So, I think if we look at our own experience, we can see something rather similar where the virus caused its contagion but at the same time, there

were contagions of ideas, ideas which included conspiracy theories as we’ve already discussed but become contagion of the mind that caused the great

protests of last summer was somewhat familiar to my historian’s eyes.

When you think about it, it was kind of strange to have mass process in hundreds of cities on the issue of police violence and race relations

following the murder of George Floyd. In the midst of a pandemic to be protesting about that issue was strange. And I think there was something of

that hat medieval mood of expiation in the process of last summer that you saw in the 1340s when penitent flagellant orders marched around Europe

flogging themselves in the hope of warding off divine vengeance. If you look closely at the protests of last year, there was all kinds of religious

undertones there.

So, I think often in times of plague there’s an urge for expiation to kind of confess one’s sins. Most of the. protesters last year were white and

they were protesting against their own or their own past racism.

ISAACSON: But you’re not trying to compare the racial protests of the past year to some of the stranger penitence of the middle ages, are you?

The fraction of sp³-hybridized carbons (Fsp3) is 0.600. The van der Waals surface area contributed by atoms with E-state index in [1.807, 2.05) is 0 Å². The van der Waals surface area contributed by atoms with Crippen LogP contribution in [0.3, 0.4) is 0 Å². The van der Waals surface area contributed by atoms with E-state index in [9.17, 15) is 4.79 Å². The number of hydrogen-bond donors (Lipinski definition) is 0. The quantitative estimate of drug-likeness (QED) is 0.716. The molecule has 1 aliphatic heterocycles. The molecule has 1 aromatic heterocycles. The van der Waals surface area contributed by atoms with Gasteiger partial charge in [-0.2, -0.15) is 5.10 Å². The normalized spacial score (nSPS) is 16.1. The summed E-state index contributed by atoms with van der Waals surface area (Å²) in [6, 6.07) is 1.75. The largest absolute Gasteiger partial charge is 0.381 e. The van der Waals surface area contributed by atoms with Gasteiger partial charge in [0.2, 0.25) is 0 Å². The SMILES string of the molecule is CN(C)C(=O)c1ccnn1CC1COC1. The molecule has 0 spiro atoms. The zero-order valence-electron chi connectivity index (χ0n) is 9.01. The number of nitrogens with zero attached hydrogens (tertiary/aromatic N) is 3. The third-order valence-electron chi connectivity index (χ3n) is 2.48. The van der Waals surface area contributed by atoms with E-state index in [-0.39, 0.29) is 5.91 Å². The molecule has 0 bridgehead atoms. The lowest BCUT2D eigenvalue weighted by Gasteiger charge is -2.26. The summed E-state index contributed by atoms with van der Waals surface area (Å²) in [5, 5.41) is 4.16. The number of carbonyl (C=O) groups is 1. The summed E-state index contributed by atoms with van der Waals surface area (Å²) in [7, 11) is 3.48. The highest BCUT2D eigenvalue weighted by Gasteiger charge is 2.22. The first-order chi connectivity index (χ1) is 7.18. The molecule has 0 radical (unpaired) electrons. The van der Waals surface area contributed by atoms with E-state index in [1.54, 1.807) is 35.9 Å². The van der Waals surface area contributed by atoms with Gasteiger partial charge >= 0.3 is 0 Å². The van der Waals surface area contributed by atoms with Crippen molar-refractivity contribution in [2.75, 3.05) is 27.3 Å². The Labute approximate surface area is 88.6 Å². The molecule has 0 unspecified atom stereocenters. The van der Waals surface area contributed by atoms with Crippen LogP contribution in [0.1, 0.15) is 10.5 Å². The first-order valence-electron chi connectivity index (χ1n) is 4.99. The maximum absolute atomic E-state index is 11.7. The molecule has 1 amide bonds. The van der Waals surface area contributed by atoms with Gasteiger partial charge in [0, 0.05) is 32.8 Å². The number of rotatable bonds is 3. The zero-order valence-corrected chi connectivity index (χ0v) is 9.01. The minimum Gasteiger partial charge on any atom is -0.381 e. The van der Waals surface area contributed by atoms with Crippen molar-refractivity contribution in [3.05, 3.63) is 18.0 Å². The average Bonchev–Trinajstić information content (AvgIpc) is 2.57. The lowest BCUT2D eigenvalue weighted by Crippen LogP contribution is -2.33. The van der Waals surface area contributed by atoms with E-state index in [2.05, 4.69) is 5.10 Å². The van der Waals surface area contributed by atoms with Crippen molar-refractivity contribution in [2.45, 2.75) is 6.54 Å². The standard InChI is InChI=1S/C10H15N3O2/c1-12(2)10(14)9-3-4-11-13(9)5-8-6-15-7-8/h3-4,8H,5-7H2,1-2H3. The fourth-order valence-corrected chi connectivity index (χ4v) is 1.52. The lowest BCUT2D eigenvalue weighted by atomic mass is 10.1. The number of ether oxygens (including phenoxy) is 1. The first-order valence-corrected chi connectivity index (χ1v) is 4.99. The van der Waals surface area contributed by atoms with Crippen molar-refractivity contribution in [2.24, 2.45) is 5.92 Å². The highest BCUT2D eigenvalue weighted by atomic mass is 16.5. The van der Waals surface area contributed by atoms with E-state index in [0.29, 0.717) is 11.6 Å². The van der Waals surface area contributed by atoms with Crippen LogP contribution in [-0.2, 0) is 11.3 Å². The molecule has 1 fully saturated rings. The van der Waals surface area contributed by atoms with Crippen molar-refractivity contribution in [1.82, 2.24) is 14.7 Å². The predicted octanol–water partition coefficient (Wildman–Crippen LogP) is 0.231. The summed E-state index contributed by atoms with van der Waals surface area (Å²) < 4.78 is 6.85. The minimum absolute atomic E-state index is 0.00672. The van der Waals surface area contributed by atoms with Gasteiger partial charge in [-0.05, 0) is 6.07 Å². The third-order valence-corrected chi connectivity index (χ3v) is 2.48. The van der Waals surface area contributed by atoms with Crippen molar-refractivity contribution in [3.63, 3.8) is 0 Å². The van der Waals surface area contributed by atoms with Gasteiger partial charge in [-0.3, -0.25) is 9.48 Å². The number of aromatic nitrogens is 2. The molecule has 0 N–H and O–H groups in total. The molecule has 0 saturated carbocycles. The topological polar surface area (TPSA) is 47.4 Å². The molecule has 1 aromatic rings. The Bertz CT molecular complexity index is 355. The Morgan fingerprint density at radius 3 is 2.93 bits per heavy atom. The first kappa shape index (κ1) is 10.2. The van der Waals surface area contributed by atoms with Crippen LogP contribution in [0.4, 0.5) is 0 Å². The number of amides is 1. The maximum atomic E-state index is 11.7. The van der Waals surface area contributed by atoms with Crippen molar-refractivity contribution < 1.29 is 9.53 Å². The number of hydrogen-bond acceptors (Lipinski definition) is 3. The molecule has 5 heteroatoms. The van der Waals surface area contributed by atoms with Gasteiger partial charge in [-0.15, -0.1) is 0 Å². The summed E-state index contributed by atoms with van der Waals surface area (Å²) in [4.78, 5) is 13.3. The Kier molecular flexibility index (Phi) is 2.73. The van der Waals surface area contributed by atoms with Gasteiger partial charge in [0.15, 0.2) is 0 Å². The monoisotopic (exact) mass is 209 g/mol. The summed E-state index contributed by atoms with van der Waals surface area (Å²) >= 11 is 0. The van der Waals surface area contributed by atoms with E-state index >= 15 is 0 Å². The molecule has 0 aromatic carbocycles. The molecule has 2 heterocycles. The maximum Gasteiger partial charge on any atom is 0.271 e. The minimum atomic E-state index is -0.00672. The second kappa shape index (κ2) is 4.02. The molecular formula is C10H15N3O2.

FERGUSON: Well, there are clearly enormous differences and the issue is a real one clearly. Just, I think, one has to bear in mind that the scale of

these protests and the intensity which people felt last year probably would not have occurred in the absence of the pandemic as well as in the absence

of the lockdowns. One has to remember that there is a connection here.

In time of pandemic, there’s a psychological toll even for those who don’t become ill or only mildly sick, and that psychological stress was greatly

increased by the drastic measures that we took. Remember, we missed the opportunity for early detection and early action. And then, in mid-March,

we decided, oh, no, we’ve lost control. Let’s lock everything down. That imposed a heavy psychological toll on the population on both sides of the

Atlantic. And I think it wasn’t surprising that after a certain point the pressure cooker rolled over.

ISAACSON: Well, the title of the book is “Doom.” Does that mean you think that we are doomed to repeat these things or is there some way these

lessons might help us prevent the next crisis, the next problem we face?